Following her completion Dom Fernando II e Glória set out on her maiden voyage which lasted between February 2 and July 4 1845, on this voyage she was commanded by Captain Torcato José Marques, with a crew of 145 men sailing from Goa to Lisbon. In her service life Glória partook in many different types of voyages, from transporting troops, settler’s, colonial authorities, and convicts to Portugal’s colonies, to transporting high profile figures in history such as António da Silva Porto, as well as the Empress consort of Brazil, Amélie of Leuchtenberg, and her daughter Princess Maria Amélia of Brazil who was sick with tuberculosis. In the year 1865 she replaced the Sailing Frigate Vasco da Gama as the artillery training ship of the Portuguese Navy and as such was modified and refitted to serve that role, she would serve as an artillery training ship until 1938. In 1938 she was re-designated as the Flagship of the Congenital Naval forces of Portugal, a role she would serve until 1947. By 1947 Dom Fernando II e Glória was declared unfit for further active naval service, however it was decided that she would not be decommissioned, rather she would be converted to serve as the headquarters of the Fragata Dom Fernando Welfare Institution, a navy run institution dedicated to teaching teenager’s and Young Men (mostly orphans who were from Portugal’s disadvantaged classes) the technical knowledge that would allow them to eventually join the Portuguese Navy or pursue lives as seafarers. She served this noble role until 1963, where on 3rd of April trajedy struck. On the 3rd of April 1963 Dom Fernando II e Glória was undergoing restoration and general repair, a normal practice for the ship and the cadets aboard, however a massive fire broke out on board the ship, despite hours of valiant fighting by the Portuguese Navy, Firefighter’s, and the Cadets/students aboard the Dom Fernando II e Glória was reduced to a burnt-out hulk with very little left above the waterline (although many fittings were saved by firefighter’s, 3 of which refused to leave the burning ship without the National Flag that was flying from her main mast). Several days later the wrecked hulk of what was once Dom Fernando II e Glória was towed to an area of the River Targus where she would not impede navigation. The hulk of Dom Fernando II e Glória was then abandoned and left to rot in the mudflats for nearly 29 years, alone and almost forgotten by all except a few.
In October of 1990 both the Portuguese Navy and the National Commission for the Commemoration of the Portuguese Discoveries began efforts to salvage and restore the hulk of Dom Fernando II e Glória back to her as completed state. These efforts were a major success and on January 22nd, 1992 Dom Fernando II e Glória was refloated and placed on a floating drydock, to be towed to the Naval arsenal of Alfeite. In 1993 she was then brought to the Ria-Marine shipyards in Aveiro to undergo a full restoration. Restoration would take around five years to complete and was done with the utmost care and attention to historical detail, many of the fittings salvaged during the 1963 fire were brought back aboard and reinstalled. The restoration itself received intense Public and Private support, by 1997 the ship was mostly restored and left drydock. On the 27th of April 1998 the Dom Fernando II e Glória was officially reinstated as the ceremonial flagship of the Portuguese Navy and was received a navy designation as UAM 203. In 1998 she was brought to Lisbon and partook in Expo 98 as a symbol of Portuguese accomplishment in naval exploration. Today the Dom Fernando II e Glória is not just a museum ship, but it also hold two great honors one of which is being the fourth oldest armed frigate, and the eight oldest sailing warship in the world and the other is the fact that her restoration is considered to be “one of the most astonishing historic ship preservation achievements of our time” by the former World Ship Trust.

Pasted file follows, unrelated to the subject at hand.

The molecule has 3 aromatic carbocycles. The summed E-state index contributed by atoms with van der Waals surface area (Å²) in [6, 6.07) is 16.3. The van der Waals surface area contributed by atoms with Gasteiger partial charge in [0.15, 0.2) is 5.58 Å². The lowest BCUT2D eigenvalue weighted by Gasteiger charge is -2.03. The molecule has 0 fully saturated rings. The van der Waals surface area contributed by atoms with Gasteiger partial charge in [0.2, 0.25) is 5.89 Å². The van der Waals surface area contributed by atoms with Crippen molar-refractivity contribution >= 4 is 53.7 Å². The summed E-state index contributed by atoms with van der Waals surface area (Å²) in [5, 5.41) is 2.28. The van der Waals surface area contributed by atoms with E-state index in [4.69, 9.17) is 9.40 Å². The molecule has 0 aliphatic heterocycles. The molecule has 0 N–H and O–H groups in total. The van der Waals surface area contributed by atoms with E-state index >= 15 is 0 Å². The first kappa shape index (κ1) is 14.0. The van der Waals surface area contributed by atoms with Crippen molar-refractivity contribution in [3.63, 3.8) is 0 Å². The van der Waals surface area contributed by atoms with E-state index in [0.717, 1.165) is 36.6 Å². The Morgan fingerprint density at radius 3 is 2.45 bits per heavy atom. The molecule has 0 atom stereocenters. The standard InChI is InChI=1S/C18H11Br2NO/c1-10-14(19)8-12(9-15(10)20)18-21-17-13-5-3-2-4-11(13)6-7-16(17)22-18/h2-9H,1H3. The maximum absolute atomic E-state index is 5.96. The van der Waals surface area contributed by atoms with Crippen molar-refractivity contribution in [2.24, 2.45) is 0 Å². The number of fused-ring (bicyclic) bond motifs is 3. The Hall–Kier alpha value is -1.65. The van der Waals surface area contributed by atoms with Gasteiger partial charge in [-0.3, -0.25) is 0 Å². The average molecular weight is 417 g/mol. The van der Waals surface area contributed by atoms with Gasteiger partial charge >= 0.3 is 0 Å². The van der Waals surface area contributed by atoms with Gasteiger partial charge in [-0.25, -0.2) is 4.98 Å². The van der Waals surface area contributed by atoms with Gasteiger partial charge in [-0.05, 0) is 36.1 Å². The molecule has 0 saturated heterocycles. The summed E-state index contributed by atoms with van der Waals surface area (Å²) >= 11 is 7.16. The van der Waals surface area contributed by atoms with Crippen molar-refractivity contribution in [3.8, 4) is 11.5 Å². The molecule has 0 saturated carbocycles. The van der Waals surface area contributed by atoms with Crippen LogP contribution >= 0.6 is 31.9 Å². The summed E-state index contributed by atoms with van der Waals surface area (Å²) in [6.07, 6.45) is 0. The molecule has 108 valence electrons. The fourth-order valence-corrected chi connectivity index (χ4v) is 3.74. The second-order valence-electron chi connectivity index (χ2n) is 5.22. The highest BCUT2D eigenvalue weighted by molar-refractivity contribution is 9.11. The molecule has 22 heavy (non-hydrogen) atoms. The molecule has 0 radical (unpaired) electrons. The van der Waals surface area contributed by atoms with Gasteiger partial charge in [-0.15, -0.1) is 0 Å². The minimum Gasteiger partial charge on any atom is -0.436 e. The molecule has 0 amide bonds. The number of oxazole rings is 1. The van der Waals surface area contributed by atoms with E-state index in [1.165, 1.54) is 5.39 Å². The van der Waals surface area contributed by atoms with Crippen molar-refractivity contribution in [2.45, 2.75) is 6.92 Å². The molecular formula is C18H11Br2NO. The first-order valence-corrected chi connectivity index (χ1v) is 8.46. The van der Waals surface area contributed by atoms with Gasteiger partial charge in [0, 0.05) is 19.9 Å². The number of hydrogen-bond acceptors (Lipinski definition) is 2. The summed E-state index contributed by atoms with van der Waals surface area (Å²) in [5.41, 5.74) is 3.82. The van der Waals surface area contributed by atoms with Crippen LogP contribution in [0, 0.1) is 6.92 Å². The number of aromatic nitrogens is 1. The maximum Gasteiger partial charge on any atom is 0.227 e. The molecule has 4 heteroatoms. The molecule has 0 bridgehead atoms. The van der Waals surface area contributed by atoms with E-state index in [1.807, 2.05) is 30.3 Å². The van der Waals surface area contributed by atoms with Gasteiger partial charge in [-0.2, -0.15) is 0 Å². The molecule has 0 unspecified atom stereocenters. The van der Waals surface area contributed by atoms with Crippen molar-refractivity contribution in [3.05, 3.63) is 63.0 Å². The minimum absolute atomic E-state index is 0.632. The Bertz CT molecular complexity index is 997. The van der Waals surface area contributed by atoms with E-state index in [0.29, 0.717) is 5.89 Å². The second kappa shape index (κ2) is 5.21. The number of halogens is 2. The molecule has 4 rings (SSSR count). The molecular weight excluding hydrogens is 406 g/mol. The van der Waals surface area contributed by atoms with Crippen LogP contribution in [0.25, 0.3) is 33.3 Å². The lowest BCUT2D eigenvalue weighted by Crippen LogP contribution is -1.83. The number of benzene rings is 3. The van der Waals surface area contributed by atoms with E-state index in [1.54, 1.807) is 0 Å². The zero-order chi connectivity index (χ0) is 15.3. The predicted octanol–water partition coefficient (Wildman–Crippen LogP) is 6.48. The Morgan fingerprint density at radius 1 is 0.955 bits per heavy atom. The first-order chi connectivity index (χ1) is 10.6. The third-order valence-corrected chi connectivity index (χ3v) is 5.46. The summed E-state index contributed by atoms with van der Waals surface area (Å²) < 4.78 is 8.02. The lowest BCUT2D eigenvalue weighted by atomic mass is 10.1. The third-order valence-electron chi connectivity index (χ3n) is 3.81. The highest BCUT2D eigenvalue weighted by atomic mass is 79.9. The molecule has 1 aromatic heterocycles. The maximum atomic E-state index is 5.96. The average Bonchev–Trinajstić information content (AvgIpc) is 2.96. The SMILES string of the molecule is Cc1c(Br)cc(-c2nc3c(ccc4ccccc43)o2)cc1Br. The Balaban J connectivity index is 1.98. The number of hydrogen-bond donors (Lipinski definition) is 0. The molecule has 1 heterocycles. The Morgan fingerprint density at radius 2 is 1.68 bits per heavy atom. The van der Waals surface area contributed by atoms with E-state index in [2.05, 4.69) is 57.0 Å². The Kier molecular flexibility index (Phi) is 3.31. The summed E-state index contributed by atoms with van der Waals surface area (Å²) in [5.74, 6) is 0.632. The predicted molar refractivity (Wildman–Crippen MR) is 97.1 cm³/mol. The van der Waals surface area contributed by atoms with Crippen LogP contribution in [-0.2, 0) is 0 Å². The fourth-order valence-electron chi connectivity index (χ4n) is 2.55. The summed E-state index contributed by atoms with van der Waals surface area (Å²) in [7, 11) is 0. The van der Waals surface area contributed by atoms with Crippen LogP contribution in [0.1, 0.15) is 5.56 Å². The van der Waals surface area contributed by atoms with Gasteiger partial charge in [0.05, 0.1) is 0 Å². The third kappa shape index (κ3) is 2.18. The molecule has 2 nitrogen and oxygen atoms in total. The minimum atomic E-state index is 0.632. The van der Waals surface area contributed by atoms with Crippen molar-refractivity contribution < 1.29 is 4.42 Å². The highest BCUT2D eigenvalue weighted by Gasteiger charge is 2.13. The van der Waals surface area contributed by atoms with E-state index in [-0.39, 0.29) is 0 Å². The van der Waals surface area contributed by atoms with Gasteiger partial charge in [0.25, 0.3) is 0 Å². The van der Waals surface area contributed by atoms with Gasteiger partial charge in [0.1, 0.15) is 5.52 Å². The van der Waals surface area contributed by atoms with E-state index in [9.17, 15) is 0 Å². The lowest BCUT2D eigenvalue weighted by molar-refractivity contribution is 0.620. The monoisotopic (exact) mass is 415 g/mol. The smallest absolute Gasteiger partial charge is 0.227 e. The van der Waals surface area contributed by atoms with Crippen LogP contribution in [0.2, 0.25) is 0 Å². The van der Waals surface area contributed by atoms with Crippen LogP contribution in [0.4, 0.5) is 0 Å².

Ccm. “FragataD. Fernando II e Glória Uma Viagem No Tempo.” Museu De Marinha, ccm.marinha.pt/pt/dfernando.
Ccm. “Partilhar.” Museu De Marinha, ccm.marinha.pt/pt/dfernando/historia.
“Dom Fernando II e Glória.” Wikipedia, Wikimedia Foundation, 8 June 2018, en.wikipedia.org/wiki/Dom_Fernando_II_e_Glória.